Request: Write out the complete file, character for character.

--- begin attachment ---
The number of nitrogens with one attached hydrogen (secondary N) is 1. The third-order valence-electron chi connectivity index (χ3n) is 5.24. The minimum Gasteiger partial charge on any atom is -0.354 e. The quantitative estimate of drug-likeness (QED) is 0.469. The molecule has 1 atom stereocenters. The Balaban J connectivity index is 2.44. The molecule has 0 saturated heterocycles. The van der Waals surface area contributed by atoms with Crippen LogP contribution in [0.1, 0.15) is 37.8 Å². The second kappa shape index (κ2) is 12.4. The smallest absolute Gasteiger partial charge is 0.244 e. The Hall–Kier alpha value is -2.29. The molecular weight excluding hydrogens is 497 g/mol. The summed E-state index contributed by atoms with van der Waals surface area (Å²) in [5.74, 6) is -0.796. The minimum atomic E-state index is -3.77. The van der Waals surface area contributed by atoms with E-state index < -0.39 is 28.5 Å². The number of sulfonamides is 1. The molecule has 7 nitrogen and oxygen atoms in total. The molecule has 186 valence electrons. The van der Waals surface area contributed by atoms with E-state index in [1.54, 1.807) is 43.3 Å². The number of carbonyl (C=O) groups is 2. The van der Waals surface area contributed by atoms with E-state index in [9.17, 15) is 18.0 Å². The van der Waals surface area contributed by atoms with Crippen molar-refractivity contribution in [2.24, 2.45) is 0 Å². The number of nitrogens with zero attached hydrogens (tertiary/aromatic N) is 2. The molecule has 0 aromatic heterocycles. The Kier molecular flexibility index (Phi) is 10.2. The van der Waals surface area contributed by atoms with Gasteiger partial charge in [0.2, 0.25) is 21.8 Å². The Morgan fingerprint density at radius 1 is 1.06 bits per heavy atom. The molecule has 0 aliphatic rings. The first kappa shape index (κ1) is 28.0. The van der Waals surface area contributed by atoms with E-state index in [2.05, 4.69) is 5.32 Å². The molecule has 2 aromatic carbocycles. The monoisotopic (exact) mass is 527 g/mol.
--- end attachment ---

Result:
The number of nitrogens with one attached hydrogen (secondary N) is 1. The third-order valence-electron chi connectivity index (χ3n) is 5.24. The minimum Gasteiger partial charge on any atom is -0.354 e. The quantitative estimate of drug-likeness (QED) is 0.469. The molecule has 1 atom stereocenters. The Balaban J connectivity index is 2.44. The molecule has 0 saturated heterocycles. The van der Waals surface area contributed by atoms with Crippen LogP contribution in [0.1, 0.15) is 37.8 Å². The second kappa shape index (κ2) is 12.4. The smallest absolute Gasteiger partial charge is 0.244 e. The Hall–Kier alpha value is -2.29. The molecular weight excluding hydrogens is 497 g/mol. The summed E-state index contributed by atoms with van der Waals surface area (Å²) in [5.74, 6) is -0.796. The minimum atomic E-state index is -3.77. The van der Waals surface area contributed by atoms with E-state index < -0.39 is 28.5 Å². The number of sulfonamides is 1. The molecule has 7 nitrogen and oxygen atoms in total. The molecule has 186 valence electrons. The van der Waals surface area contributed by atoms with E-state index in [1.54, 1.807) is 43.3 Å². The number of carbonyl (C=O) groups is 2. The van der Waals surface area contributed by atoms with E-state index in [9.17, 15) is 18.0 Å². The van der Waals surface area contributed by atoms with Crippen molar-refractivity contribution in [2.24, 2.45) is 0 Å². The number of nitrogens with zero attached hydrogens (tertiary/aromatic N) is 2. The molecule has 0 aromatic heterocycles. The Kier molecular flexibility index (Phi) is 10.2. The van der Waals surface area contributed by atoms with Gasteiger partial charge in [0.2, 0.25) is 21.8 Å². The Morgan fingerprint density at radius 1 is 1.06 bits per heavy atom. The molecule has 0 aliphatic rings. The first kappa shape index (κ1) is 28.0. The van der Waals surface area contributed by atoms with E-state index in [2.05, 4.69) is 5.32 Å². The molecule has 2 aromatic carbocycles. The monoisotopic (exact) mass is 527 g/mol.